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    Waardenburg syndrome

    Klein-Waardenburg syndrome; Waardenburg-Shah syndrome

    Waardenburg syndrome is a group of conditions passed down through families that involve deafness and pale skin, hair, and eye color.

    Causes

    Waardenburg syndrome is usually inherited as an autosomal dominant trait, meaning only one parent has to pass on the faulty gene for a child to be affected.

    There are four main types of Waardenburg syndrome. The most common are type I and type II.

    Type III (Klein-Waardenburg syndrome) and type IV (Waardenburg-Shah syndrome) are more rare.

    The multiple types of this syndrome result from defects in different genes. Most people with this disease have a parent with the disease, but the symptoms in the parent can be quite different from those in the child.

    Symptoms

    Symptoms may include:

    • Cleft lip (rare)
    • Constipation
    • Deafness (more common in type II disease)
    • Extremely pale blue eyes or eye colors that don't match (heterochromia)
    • Pale color skin, hair, and eyes (partial albinism)
    • Difficulty completely straightening joints
    • Possible slight decrease in intellectual function
    • Wide-set eyes (in type I)
    • White patch of hair or early graying of the hair

    Less common types of this disease may cause problems with the arms or intestines.

    Exams and Tests

    Tests may include:

    • Audiometry
    • Bowel transit time
    • Colon biopsy
    • Genetic testing

    Treatment

    There is no specific treatment. Symptoms will be treated as appropriate. Special diets and medicines to keep the bowel moving are prescribed to those patients who have constipation. Hearing should be monitored closely.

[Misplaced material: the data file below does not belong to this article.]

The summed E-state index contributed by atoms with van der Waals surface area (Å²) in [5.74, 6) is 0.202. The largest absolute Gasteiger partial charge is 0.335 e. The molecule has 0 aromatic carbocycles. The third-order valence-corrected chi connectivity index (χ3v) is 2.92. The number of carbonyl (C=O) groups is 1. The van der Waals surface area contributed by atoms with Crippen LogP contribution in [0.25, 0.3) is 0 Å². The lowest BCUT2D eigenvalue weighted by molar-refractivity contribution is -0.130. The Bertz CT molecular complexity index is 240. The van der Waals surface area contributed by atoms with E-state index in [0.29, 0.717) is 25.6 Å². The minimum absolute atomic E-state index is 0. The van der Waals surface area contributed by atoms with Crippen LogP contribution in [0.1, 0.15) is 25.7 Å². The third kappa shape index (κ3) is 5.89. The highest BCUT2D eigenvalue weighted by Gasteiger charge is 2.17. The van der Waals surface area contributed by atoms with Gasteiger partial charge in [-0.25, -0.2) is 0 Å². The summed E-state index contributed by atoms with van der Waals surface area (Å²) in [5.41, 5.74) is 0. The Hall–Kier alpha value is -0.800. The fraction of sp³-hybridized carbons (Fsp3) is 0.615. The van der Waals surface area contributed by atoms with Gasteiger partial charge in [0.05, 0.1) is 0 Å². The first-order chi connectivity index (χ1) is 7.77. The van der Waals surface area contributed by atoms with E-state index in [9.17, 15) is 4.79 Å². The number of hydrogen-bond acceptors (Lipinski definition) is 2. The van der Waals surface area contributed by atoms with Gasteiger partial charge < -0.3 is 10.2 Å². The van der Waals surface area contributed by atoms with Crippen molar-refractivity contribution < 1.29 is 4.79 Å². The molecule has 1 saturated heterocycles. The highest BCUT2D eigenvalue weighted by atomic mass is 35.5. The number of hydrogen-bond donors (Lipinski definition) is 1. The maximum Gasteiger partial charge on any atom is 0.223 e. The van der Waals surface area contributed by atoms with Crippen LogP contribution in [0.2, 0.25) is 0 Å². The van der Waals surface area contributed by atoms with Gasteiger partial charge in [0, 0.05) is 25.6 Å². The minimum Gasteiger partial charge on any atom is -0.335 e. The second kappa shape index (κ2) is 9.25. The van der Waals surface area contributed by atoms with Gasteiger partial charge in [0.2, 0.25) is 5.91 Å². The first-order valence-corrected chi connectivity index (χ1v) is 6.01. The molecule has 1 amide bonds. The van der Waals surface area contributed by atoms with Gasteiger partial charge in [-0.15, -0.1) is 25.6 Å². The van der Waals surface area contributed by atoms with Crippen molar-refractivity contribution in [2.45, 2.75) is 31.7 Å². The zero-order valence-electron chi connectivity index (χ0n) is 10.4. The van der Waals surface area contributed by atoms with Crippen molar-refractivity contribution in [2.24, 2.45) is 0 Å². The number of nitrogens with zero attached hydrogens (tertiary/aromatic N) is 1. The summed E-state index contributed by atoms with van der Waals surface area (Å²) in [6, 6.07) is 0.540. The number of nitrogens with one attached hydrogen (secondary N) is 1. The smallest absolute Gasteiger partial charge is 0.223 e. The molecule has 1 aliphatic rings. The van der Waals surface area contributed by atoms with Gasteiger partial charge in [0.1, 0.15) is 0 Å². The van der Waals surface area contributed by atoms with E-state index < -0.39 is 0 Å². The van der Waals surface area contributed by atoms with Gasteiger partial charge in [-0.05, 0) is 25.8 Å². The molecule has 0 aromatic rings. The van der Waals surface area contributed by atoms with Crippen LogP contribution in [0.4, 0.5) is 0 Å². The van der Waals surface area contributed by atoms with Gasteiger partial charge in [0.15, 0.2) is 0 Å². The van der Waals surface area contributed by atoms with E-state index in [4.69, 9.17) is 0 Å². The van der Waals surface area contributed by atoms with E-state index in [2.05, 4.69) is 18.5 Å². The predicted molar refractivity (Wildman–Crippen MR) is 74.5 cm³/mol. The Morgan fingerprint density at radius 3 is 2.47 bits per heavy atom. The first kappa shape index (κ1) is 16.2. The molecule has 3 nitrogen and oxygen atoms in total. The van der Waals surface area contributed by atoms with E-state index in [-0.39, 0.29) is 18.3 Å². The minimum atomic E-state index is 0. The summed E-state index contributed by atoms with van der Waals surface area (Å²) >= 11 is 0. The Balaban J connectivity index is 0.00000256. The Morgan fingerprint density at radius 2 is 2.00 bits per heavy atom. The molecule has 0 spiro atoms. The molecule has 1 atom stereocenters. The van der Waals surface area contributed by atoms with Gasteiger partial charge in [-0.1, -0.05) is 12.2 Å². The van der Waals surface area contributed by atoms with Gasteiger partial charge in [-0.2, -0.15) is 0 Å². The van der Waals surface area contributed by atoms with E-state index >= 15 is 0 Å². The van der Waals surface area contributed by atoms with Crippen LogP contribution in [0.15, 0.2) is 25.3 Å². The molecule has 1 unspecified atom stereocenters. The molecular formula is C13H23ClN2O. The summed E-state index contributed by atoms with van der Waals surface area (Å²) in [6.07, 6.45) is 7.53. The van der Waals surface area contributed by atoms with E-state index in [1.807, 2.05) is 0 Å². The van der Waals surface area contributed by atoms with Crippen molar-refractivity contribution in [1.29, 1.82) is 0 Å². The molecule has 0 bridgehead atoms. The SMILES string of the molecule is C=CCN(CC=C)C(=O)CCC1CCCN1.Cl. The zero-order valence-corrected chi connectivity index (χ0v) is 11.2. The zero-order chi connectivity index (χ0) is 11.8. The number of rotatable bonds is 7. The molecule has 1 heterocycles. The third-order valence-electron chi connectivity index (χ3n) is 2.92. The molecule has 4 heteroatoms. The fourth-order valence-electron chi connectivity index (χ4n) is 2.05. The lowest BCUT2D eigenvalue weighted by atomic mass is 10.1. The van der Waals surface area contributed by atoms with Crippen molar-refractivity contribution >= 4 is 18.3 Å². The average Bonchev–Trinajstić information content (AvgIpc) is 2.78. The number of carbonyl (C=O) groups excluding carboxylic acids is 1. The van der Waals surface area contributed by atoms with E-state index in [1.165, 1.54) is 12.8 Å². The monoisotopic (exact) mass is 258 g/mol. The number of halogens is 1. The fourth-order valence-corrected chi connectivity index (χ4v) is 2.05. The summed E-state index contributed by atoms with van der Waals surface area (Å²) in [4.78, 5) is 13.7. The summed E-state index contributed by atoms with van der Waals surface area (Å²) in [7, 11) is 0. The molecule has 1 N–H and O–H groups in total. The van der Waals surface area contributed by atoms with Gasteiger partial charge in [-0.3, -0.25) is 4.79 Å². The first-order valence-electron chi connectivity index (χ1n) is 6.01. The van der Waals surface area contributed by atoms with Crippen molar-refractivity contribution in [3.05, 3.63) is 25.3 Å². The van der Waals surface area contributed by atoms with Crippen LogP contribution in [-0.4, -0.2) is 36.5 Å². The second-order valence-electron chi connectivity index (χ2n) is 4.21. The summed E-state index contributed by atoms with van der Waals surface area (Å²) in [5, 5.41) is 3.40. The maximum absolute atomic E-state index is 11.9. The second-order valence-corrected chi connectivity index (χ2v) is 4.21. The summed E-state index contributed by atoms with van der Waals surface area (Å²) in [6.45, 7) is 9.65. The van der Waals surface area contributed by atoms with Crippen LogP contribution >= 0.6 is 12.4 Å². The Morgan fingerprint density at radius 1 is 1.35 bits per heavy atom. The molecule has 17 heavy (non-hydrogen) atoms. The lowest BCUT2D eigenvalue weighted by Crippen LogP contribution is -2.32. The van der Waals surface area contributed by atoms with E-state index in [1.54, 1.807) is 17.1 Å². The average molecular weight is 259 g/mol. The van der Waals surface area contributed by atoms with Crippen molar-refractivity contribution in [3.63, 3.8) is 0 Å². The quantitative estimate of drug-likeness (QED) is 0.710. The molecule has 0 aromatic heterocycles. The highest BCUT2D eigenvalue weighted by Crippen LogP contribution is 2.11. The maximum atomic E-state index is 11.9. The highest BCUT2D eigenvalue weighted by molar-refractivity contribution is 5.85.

Outlook (Prognosis)

    Once hearing problems are corrected, most people with this syndrome should be able to lead a normal life. Those with rarer forms of the syndrome may have other complications.

    • Constipation severe enough to require part of large bowel to be removed
    • Hearing loss
    • Self-esteem problems, or other problems related to appearance
    • Slight decreased intellectual functioning (possible, unusual)
    • Slight increased risk for muscle tumor called rhabdomyosarcoma

    When to Contact a Medical Professional

    Genetic counseling may be helpful if you have a family history of Waardenburg syndrome and plan to have children. Call for a hearing test if you or your child has deafness or decreased hearing.

    References

    Milunsky JM. Waardenburg Syndrome Type I. 2001 Jul 30 [Updated 2011 Dec 29]. In: Pagon RA, Adam MP, Bird TD, et al., editors. GeneReviews™ [Internet]. Seattle (WA): University of Washington, Seattle; 1993-2013.

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    • Sense of hearing

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          Tests for Waardenburg syndrome

            Review Date: 9/8/2013

            Reviewed By: Chad Haldeman-Englert, MD, FACMG, Wake Forest School of Medicine, Department of Pediatrics, Section on Medical Genetics, Winston-Salem, NC. Review provided by VeriMed Healthcare Network. Also reviewed by David Zieve, MD, MHA, Bethanne Black, and the A.D.A.M. Editorial team.

            The information provided herein should not be used during any medical emergency or for the diagnosis or treatment of any medical condition. A licensed medical professional should be consulted for diagnosis and treatment of any and all medical conditions. Links to other sites are provided for information only -- they do not constitute endorsements of those other sites. © 1997- A.D.A.M., Inc. Any duplication or distribution of the information contained herein is strictly prohibited.
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